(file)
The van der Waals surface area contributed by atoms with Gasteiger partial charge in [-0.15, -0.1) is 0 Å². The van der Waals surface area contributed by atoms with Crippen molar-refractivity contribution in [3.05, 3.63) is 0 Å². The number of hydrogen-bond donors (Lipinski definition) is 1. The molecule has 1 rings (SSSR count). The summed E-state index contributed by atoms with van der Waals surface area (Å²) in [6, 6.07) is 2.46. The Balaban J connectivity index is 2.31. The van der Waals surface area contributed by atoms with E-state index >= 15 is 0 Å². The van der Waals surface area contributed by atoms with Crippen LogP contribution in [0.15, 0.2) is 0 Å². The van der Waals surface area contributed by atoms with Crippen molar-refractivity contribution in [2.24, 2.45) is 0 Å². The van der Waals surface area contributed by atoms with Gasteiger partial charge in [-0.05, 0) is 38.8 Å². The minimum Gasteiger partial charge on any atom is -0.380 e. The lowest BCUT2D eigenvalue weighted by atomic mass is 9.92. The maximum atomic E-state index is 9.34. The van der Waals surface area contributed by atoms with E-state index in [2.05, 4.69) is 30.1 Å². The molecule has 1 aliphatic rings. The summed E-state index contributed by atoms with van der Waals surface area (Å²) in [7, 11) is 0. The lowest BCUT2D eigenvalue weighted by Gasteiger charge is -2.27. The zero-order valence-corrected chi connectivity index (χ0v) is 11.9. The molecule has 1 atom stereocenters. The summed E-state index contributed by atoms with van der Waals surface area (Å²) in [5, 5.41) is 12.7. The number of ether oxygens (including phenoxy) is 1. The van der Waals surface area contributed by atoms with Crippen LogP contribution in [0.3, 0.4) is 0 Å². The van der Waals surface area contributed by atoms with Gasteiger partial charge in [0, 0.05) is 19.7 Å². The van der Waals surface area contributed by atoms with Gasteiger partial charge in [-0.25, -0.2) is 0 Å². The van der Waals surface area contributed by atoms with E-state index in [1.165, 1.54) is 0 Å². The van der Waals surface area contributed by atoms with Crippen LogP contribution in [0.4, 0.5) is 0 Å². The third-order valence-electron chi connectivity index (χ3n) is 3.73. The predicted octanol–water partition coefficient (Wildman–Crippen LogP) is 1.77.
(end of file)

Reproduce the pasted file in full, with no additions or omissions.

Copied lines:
The van der Waals surface area contributed by atoms with Gasteiger partial charge in [-0.15, -0.1) is 0 Å². The van der Waals surface area contributed by atoms with Crippen molar-refractivity contribution in [3.05, 3.63) is 0 Å². The number of hydrogen-bond donors (Lipinski definition) is 1. The molecule has 1 rings (SSSR count). The summed E-state index contributed by atoms with van der Waals surface area (Å²) in [6, 6.07) is 2.46. The Balaban J connectivity index is 2.31. The van der Waals surface area contributed by atoms with E-state index >= 15 is 0 Å². The van der Waals surface area contributed by atoms with Crippen LogP contribution in [0.15, 0.2) is 0 Å². The van der Waals surface area contributed by atoms with Crippen molar-refractivity contribution in [2.24, 2.45) is 0 Å². The van der Waals surface area contributed by atoms with Gasteiger partial charge in [-0.05, 0) is 38.8 Å². The minimum Gasteiger partial charge on any atom is -0.380 e. The lowest BCUT2D eigenvalue weighted by atomic mass is 9.92. The maximum atomic E-state index is 9.34. The van der Waals surface area contributed by atoms with E-state index in [2.05, 4.69) is 30.1 Å². The molecule has 1 aliphatic rings. The summed E-state index contributed by atoms with van der Waals surface area (Å²) in [7, 11) is 0. The lowest BCUT2D eigenvalue weighted by Gasteiger charge is -2.27. The zero-order valence-corrected chi connectivity index (χ0v) is 11.9. The molecule has 1 atom stereocenters. The summed E-state index contributed by atoms with van der Waals surface area (Å²) in [5, 5.41) is 12.7. The number of ether oxygens (including phenoxy) is 1. The van der Waals surface area contributed by atoms with Crippen LogP contribution in [0.3, 0.4) is 0 Å². The van der Waals surface area contributed by atoms with Gasteiger partial charge in [0, 0.05) is 19.7 Å². The van der Waals surface area contributed by atoms with Gasteiger partial charge in [-0.25, -0.2) is 0 Å². The van der Waals surface area contributed by atoms with E-state index in [1.165, 1.54) is 0 Å². The van der Waals surface area contributed by atoms with Crippen LogP contribution in [0.4, 0.5) is 0 Å². The third-order valence-electron chi connectivity index (χ3n) is 3.73. The predicted octanol–water partition coefficient (Wildman–Crippen LogP) is 1.77.